Case law updates

Tribunal upholds unfair dismissal claim due to “flawed” disciplinary proceedings

A bus driver who got into a physical altercation with a driver from another bus company was unfairly dismissed after “flawed” disciplinary proceedings, a tribunal has ruled.

Mr J Taylor, a bus driver employed by Metroline Travel since July 2018, was dismissed on in November 2020 after a physical altercation with a driver from a different operator who allegedly tried to “bite” him and threatened to “take [his] life”.

The tribunal found the initial investigation, disciplinary and dismissal process was “flawed” and “substantively unfair” as CCTV footage of the fracas was not provided to Taylor before the proceedings, and his remorse was not taken into account. A further claim for dismissal on the grounds of health and safety was not upheld.

On 10 November 2020, Metroline’s managing director received an email from a Mr Dean Sullivan of Sullivan Buses regarding the incident on. This claimed that his driver was punched and had to attend hospital for head injuries, and was now off work. The email stated that they had not yet had a chance to interview the driver, and the allegations were based solely on viewing CCTV footage of the fight.

Taylor was immediately suspended and invited to an investigation meeting a week later. However when Taylor’s union representative asked for a postponement to view the CCTV, Metroline management decided to go ahead with the investigation meeting without the union rep. Taylor wrote in a statement that because his chosen representative was denied the opportunity to attend or have access to the CCTV, he would not be answering questions during the meeting. He was however given access to the recordings during the investigation meeting.

Metroline decided to progress the investigation to a formal disciplinary hearing on the grounds of gross misconduct, alleging that the CCTV showed Taylor “breaching and failing to adhere to company rules” when he exited his cab and got into a fight.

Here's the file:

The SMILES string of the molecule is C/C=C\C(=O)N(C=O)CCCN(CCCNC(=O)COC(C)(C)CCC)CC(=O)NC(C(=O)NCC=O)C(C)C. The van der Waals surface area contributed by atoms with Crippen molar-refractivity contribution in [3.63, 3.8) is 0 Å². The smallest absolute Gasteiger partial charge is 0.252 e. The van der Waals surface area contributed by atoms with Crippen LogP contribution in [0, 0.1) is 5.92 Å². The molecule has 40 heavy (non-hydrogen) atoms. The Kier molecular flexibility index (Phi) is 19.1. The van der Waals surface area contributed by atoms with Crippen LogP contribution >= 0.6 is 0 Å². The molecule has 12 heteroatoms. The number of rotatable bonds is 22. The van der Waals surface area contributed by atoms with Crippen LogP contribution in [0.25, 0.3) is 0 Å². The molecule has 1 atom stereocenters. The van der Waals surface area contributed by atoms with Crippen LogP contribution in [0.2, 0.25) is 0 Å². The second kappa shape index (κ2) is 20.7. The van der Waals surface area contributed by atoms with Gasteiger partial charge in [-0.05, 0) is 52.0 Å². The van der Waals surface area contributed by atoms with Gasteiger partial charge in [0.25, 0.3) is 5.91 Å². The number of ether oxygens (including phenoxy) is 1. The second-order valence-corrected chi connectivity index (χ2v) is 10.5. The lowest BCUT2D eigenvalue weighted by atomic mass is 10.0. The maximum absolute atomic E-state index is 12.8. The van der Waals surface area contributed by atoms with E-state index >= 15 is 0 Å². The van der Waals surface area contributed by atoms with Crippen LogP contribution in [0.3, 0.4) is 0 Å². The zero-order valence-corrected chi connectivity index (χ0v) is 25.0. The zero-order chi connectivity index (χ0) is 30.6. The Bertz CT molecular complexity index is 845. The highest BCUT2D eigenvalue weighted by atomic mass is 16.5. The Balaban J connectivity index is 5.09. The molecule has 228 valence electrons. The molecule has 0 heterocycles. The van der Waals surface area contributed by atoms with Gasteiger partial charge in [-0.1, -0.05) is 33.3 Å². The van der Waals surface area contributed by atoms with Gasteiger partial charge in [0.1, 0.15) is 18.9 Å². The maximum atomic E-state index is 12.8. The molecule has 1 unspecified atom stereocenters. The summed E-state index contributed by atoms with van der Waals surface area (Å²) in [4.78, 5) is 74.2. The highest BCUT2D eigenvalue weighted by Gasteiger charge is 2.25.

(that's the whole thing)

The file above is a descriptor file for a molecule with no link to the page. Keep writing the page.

The hearing decided to dismiss Taylor for gross misconduct by breaching the disciplinary, diversity and inclusion policies, as the level of violence used against the Sullivan Buses driver was “unnecessary” and not something that could be considered “self defence”. Taylor’s appeal was unsuccessful.

The tribunal took the view that Taylor was unfairly dismissed because Metroline failed to provide the CCTV footage on which it relied to either Taylor or his union representative before the investigation meeting, despite the company’s disciplinary policy stating it had to do so. Moreover statements from the Sullivan Buses driver, CCTV recordings from Sullivan Buses, and a statement from the bus station controller were never requested.

It found that there was “almost a total reliance on CCTV footage for evidence,” and that it “appears that the hearing was conducted in a manner that whatever [Taylor] had to say was either not taken into account or given little weight – which contributed to his disengagement from the process”.

Taylor’s conduct had contributed to his dismissal, but to “a limited extent”. For this reason, the tribunal ruled that Taylor’s basic and compensatory awards would be reduced by 20 per cent.

This is an example of an employer rushing a disciplinary investigation and “cutting corners” where the employee is believed to be “caught red-handed”. In these circumstances  Tribunals increasingly pick up on easily avoided procedural flaws as a reason to uphold an unfair dismissal claim.

Metroline expressed disappointment and will appeal the decision.